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Improve the Low Energy Sensitivity of the HAWC Observatory

Tuesday September 25, 2018
2:00 pm

 Presenter:  Zhixiang Ren (UNM)
 Series:  Nuclear, Particle, Astroparticle and Cosmology (NUPAC) Seminars
 Abstract:  The high altitude water cherenkov gamma-ray observatory (HAWC) has been fully operational since March of 2015 in Mexico at 4,100 meters above sea level on the hillside of the Sierra Negra Volcano. It consists of an array of 300 water cherenkov detectors, each equipped with four photo-multiplier tubes. HAWC operates 24-hours per day with a wide field-of-view (FOV,~2sr) and a high duty cycle (~95%). These make it a powerful survey and monitoring experiment for mapping the gamma ray sky at very high energies (VHE, 100 GeV to 100 TeV) and to detect sources with varying intensities. Thus HAWC is well suited to detect gamma-ray counterparts of possible flaring sources seen in neutrino events observed by IceCube or gravitational wave events observed by LIGO/Virgo.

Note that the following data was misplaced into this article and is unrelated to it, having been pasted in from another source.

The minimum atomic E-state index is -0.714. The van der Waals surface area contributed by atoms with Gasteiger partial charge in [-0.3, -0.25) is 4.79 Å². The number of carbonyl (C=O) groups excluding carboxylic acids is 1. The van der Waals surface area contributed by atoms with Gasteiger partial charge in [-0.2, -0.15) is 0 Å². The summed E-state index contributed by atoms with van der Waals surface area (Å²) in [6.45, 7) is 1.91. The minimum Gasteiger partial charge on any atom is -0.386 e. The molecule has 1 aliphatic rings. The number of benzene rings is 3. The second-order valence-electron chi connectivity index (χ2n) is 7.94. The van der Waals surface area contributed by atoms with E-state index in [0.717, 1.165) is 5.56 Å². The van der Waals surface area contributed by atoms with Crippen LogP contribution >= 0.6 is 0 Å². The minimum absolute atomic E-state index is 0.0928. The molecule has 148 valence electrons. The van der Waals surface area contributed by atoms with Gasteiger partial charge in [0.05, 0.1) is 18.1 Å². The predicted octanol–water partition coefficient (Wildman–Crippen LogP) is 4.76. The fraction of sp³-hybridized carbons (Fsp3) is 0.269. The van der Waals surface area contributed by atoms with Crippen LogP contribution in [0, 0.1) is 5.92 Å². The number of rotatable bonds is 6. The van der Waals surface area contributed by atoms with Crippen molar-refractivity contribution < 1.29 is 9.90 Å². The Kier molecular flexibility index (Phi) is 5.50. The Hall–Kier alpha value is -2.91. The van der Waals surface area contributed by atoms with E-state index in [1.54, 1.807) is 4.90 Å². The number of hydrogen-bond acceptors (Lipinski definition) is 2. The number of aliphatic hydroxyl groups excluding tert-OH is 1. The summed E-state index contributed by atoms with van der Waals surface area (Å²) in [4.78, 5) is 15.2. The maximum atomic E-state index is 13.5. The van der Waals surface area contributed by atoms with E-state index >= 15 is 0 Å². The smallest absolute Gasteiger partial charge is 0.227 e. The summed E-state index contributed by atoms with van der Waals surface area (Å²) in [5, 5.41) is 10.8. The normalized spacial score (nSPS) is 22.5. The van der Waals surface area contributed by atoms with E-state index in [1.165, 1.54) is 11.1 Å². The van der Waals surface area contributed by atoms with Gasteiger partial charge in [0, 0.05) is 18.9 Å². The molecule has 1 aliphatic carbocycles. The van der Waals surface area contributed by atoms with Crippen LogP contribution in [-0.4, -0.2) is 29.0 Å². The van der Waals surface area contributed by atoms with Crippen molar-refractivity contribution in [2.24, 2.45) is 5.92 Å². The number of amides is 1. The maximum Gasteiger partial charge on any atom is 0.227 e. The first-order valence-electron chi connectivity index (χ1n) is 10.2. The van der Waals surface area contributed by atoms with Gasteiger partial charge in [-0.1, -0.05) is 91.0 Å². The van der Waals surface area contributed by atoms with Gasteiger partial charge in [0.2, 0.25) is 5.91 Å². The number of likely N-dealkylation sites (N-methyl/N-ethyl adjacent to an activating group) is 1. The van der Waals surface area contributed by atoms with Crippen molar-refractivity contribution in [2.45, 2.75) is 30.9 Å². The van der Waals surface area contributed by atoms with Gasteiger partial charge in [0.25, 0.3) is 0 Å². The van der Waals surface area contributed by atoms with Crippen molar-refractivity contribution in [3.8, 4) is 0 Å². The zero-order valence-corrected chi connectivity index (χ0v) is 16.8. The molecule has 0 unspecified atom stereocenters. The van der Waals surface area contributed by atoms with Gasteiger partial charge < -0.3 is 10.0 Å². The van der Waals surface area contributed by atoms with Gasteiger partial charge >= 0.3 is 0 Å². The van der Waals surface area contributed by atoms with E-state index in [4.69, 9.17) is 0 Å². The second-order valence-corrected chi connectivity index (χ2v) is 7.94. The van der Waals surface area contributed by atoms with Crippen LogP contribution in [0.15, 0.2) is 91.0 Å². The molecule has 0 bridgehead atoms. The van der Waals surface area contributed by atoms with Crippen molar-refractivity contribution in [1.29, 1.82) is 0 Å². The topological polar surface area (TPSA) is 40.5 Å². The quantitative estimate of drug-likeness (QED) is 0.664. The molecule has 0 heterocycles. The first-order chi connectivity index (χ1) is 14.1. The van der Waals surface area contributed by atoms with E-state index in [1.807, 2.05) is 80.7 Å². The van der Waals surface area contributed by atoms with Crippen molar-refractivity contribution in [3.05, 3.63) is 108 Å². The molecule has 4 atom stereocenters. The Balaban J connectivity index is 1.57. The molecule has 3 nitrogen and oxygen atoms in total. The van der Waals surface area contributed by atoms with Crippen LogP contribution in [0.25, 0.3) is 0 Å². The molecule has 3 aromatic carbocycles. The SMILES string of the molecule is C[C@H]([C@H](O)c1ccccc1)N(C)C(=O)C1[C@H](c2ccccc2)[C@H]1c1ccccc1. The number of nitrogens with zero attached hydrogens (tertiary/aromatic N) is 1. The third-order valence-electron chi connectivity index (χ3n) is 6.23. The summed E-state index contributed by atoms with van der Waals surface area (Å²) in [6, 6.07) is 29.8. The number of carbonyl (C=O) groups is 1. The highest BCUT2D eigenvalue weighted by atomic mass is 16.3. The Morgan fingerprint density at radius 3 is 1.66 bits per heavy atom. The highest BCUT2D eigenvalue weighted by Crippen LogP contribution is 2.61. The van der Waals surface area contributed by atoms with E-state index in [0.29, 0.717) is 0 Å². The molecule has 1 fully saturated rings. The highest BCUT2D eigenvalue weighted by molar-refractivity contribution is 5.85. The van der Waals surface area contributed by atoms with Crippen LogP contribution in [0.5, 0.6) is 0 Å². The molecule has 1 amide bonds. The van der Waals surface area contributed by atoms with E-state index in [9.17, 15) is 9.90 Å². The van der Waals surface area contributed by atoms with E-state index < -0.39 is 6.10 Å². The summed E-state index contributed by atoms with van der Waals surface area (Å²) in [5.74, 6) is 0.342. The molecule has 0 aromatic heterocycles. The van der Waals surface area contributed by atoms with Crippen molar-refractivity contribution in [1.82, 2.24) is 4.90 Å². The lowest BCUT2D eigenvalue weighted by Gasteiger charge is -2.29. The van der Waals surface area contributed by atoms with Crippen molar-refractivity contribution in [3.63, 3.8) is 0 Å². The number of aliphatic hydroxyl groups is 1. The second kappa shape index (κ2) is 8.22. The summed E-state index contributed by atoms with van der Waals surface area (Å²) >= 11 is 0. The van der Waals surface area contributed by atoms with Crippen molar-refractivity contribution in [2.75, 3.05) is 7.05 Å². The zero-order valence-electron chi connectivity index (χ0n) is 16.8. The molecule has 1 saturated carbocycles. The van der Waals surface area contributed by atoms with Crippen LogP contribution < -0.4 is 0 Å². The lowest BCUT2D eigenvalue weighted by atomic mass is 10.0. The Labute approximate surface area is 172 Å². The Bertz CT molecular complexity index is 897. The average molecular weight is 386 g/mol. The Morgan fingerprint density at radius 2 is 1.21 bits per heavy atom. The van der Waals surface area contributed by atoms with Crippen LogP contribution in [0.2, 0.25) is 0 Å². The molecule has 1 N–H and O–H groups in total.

Extra-galactic sources including active galactic nuclei and gamma ray bursts are characterized by power-law spectra with most of the observed photon flux at 1 Tev and below. This corresponds to the lower energy range for HAWC. To participate in this science it is essential to optimize HAWC's performance for gamma rays below ~1TeV. This is a particular challenge as in HAWC gamma rays below ~1TeV have a low signal-to-noise ratio, the events have limited and incomplete information and the HAWC Monte Carlo simulation does not well model all aspects of the events.

Fortunately HAWC data includes a well characterized gamma ray source: the Crab Nebula. Thus we use the significance level and the angular resolution of the Crab to quantify our gamma ray detection sensitivity improvements. Two critical factors are involved: the interpretation of HAWC raw detector signals (referred to as data reconstruction) and the rejection of cosmic ray background (referred to as gamma hadron separation). While this thesis focuses on different optimizations for (hadron) background rejection, both factors will be addressed. An example of applying one improved analysis on searches for nearby AGNs will be presented.

 Host:  John Matthews
 Location:  Room 190, Physics & Astronomy

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